This is not a story of hockey...it is a story of how hockey can improve, change or destroy lives. It is a story of how hockey teaches you to be strong, to fight back, to win (or lose) with dignity -- or not. It is a story of how one traumatic event in the lives of two teenagers can affect everyone in a small hockey town.

This book is engaging, from beginning to end. I was sorry to see it end.

While I enjoyed the narration and found it easy to understand, I sometimes didn't feel like the narration and the source material were a perfect match.

32 people found this helpful

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  • DobieChuck
  • 2017-04-27

Captivating

A superbly wrought small town portrait complete w/ requisite dichotomies and truths... The novel starts w/ a bang, literally... The story grabs you, then takes you on a stroll through village life/lives on the edge... It's not a fast moving book, rather it's like typical small town life, leisurely and thoughtful... Lightness balanced against subtle and insinuating darkness, The marginalized vs glorified, team and town, things hidden/revealed, etc... The peer pressure is real and frightening, for both kids and adults... Betrayals actual and perceived... Some powerful and emotional subject matter that is both uncomfortable and provocative, yet simultaneously uplifting and restorative... The setting is believable, and the tone sucks you in w/o your realizing it until you're in deep... It shows us our shortcomings, specifically pride, and isn't bashful about shining the spotlight down... It's also a story of friendship, and what that really means... Love, and agree, w/ the concept of our best friends being those we meet when we're 15... Rich and multi-dimensional characters... You'll love many, hate a few, and flip back and forth on some as the plot thickens... The last third of the book is full of choke up happenings, and admittedly points where the room gets a bit dusty;). This book is right up there w/ A Man Called Ove, and that's one of my all time faves of mainstream fiction... If you can't like this story I'd go on a scavenger hunt for a heart and soul;).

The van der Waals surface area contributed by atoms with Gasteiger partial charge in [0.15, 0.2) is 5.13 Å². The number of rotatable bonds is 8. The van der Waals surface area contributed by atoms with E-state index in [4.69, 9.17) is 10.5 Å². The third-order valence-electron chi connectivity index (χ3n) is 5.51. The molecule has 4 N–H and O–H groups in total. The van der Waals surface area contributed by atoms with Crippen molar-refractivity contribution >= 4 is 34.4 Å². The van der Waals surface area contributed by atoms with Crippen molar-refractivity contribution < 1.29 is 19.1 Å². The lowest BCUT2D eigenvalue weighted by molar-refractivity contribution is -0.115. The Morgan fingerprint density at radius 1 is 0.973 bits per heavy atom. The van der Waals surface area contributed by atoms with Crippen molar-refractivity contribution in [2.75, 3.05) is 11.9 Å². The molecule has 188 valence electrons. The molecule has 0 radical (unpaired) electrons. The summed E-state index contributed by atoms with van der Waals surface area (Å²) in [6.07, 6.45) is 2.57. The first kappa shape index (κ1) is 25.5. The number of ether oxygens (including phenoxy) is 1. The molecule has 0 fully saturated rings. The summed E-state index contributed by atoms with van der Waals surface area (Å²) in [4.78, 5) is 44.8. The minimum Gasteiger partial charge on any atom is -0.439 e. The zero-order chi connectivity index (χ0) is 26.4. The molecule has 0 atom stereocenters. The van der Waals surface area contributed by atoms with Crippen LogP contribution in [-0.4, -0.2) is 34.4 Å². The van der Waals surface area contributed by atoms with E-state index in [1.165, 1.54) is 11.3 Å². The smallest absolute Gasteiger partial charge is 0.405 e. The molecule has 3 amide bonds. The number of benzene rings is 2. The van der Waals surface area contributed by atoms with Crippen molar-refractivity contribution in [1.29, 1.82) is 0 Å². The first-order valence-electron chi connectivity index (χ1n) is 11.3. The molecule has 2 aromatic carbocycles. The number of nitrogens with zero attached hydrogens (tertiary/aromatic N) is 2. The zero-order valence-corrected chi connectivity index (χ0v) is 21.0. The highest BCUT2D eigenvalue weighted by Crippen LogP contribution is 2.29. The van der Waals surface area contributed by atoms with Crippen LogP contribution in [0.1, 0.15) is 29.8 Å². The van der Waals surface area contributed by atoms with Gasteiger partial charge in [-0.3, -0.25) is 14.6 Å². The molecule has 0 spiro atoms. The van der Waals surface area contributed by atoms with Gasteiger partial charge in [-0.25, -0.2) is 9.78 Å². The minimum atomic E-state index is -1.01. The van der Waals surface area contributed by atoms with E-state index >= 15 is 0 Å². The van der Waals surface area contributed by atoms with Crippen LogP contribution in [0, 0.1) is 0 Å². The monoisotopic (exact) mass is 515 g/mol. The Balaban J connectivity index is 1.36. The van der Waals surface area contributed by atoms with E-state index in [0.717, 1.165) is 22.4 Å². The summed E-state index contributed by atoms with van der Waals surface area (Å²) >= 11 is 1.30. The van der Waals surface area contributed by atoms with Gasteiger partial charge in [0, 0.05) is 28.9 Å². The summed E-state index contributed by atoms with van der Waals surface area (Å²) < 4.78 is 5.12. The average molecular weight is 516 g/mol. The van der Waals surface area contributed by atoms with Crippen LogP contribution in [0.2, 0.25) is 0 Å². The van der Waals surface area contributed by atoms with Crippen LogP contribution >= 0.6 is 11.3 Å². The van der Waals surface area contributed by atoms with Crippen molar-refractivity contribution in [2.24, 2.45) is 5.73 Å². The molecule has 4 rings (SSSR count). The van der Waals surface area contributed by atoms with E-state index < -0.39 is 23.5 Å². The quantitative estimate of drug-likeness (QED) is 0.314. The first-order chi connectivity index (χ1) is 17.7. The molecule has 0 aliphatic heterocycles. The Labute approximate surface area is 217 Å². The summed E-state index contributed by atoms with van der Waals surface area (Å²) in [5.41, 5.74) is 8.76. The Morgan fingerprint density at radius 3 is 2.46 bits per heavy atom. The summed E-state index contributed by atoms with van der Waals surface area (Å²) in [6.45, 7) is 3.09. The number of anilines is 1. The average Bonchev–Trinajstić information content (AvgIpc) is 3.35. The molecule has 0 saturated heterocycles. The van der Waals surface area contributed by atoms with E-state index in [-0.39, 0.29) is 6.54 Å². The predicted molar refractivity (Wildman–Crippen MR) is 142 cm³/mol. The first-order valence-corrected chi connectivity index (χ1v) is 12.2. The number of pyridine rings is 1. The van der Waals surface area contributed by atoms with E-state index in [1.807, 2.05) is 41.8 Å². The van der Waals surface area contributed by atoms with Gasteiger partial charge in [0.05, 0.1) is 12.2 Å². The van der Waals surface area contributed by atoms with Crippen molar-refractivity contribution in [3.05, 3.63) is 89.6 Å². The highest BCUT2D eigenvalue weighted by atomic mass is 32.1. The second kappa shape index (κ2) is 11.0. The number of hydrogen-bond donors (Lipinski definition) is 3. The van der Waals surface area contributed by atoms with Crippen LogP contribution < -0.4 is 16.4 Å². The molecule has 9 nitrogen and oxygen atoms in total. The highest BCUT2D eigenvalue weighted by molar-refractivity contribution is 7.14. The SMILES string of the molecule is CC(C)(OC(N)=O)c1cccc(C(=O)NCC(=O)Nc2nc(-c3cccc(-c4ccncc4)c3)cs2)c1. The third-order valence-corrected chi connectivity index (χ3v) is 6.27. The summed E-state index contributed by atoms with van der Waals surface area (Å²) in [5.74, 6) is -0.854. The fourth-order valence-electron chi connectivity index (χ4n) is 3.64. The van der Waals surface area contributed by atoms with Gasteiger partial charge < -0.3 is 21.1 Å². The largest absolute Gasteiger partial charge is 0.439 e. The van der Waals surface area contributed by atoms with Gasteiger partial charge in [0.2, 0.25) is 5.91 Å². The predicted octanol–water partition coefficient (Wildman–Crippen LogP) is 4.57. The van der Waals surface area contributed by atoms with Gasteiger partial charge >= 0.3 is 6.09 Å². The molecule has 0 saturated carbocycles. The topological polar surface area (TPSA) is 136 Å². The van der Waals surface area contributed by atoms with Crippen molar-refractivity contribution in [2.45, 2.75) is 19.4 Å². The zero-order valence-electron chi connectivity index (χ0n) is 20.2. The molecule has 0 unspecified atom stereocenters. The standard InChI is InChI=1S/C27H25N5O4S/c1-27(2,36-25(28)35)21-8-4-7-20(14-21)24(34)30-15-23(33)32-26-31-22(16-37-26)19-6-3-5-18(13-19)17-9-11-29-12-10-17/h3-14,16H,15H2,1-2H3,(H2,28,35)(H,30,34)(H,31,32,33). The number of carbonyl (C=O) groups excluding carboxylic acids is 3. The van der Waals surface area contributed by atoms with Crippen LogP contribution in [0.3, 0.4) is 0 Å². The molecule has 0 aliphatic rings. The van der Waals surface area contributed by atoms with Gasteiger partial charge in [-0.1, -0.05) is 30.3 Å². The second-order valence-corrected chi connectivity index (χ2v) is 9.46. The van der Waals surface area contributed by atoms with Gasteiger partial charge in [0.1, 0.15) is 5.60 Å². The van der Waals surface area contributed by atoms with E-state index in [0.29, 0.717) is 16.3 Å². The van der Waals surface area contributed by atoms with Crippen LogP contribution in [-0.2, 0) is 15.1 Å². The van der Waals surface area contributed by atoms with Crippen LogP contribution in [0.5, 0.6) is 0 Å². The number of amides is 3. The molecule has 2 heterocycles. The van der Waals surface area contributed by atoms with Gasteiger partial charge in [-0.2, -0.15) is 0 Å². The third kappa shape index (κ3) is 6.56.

19 people found this helpful

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  • Richard Delman
  • 2018-03-12

Beautifully written; perfectly narrated.